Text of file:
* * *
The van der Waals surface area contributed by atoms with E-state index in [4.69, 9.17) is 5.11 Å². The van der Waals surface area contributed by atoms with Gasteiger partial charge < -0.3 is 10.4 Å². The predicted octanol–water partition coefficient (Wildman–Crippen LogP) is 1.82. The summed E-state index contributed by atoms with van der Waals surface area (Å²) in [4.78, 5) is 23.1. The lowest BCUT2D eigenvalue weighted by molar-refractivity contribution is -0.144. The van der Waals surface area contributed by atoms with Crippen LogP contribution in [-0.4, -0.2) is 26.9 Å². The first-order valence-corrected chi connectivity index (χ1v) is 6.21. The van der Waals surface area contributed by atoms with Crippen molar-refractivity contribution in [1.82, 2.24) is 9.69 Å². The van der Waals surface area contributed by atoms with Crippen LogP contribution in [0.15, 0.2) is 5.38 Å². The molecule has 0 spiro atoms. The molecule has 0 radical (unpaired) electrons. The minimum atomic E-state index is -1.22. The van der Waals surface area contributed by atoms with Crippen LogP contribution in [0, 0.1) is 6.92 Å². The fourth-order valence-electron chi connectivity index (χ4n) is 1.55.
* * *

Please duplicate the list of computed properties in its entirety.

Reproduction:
The van der Waals surface area contributed by atoms with E-state index in [4.69, 9.17) is 5.11 Å². The van der Waals surface area contributed by atoms with Gasteiger partial charge < -0.3 is 10.4 Å². The predicted octanol–water partition coefficient (Wildman–Crippen LogP) is 1.82. The summed E-state index contributed by atoms with van der Waals surface area (Å²) in [4.78, 5) is 23.1. The lowest BCUT2D eigenvalue weighted by molar-refractivity contribution is -0.144. The van der Waals surface area contributed by atoms with Crippen LogP contribution in [-0.4, -0.2) is 26.9 Å². The first-order valence-corrected chi connectivity index (χ1v) is 6.21. The van der Waals surface area contributed by atoms with Crippen molar-refractivity contribution in [1.82, 2.24) is 9.69 Å². The van der Waals surface area contributed by atoms with Crippen LogP contribution in [0.15, 0.2) is 5.38 Å². The molecule has 0 spiro atoms. The molecule has 0 radical (unpaired) electrons. The minimum atomic E-state index is -1.22. The van der Waals surface area contributed by atoms with Crippen LogP contribution in [0, 0.1) is 6.92 Å². The fourth-order valence-electron chi connectivity index (χ4n) is 1.55.